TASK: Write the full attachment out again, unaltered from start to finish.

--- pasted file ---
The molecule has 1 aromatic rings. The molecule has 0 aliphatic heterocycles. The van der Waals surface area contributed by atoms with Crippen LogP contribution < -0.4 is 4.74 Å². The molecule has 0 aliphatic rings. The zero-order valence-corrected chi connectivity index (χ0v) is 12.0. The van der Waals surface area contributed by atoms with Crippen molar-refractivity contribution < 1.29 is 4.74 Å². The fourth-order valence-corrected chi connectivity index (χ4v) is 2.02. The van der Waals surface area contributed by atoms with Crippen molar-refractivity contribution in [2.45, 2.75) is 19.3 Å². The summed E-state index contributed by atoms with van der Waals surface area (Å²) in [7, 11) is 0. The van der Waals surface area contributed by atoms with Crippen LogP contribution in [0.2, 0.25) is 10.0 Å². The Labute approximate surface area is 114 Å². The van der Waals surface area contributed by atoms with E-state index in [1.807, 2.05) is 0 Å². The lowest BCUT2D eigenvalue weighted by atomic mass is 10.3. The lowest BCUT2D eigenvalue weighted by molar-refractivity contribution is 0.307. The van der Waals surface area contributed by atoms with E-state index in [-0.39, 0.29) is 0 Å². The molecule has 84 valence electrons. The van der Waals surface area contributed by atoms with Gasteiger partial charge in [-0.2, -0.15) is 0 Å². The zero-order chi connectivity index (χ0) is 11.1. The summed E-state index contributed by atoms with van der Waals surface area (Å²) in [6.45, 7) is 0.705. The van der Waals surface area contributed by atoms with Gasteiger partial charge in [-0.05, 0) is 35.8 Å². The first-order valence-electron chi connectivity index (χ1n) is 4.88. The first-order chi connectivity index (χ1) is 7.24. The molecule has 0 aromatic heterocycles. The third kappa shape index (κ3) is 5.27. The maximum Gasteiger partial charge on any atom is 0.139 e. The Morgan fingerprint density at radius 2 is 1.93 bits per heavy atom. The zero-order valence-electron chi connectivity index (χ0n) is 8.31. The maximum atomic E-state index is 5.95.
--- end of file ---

The molecule has 1 aromatic rings. The molecule has 0 aliphatic heterocycles. The van der Waals surface area contributed by atoms with Crippen LogP contribution < -0.4 is 4.74 Å². The molecule has 0 aliphatic rings. The zero-order valence-corrected chi connectivity index (χ0v) is 12.0. The van der Waals surface area contributed by atoms with Crippen molar-refractivity contribution < 1.29 is 4.74 Å². The fourth-order valence-corrected chi connectivity index (χ4v) is 2.02. The van der Waals surface area contributed by atoms with Crippen molar-refractivity contribution in [2.45, 2.75) is 19.3 Å². The summed E-state index contributed by atoms with van der Waals surface area (Å²) in [7, 11) is 0. The van der Waals surface area contributed by atoms with Crippen LogP contribution in [0.2, 0.25) is 10.0 Å². The Labute approximate surface area is 114 Å². The van der Waals surface area contributed by atoms with E-state index in [1.807, 2.05) is 0 Å². The lowest BCUT2D eigenvalue weighted by atomic mass is 10.3. The lowest BCUT2D eigenvalue weighted by molar-refractivity contribution is 0.307. The van der Waals surface area contributed by atoms with E-state index in [-0.39, 0.29) is 0 Å². The molecule has 84 valence electrons. The van der Waals surface area contributed by atoms with Gasteiger partial charge in [-0.2, -0.15) is 0 Å². The zero-order chi connectivity index (χ0) is 11.1. The summed E-state index contributed by atoms with van der Waals surface area (Å²) in [6.45, 7) is 0.705. The van der Waals surface area contributed by atoms with Gasteiger partial charge in [-0.05, 0) is 35.8 Å². The first-order valence-electron chi connectivity index (χ1n) is 4.88. The first-order chi connectivity index (χ1) is 7.24. The molecule has 0 aromatic heterocycles. The third kappa shape index (κ3) is 5.27. The maximum Gasteiger partial charge on any atom is 0.139 e. The Morgan fingerprint density at radius 2 is 1.93 bits per heavy atom. The zero-order valence-electron chi connectivity index (χ0n) is 8.31. The maximum atomic E-state index is 5.95.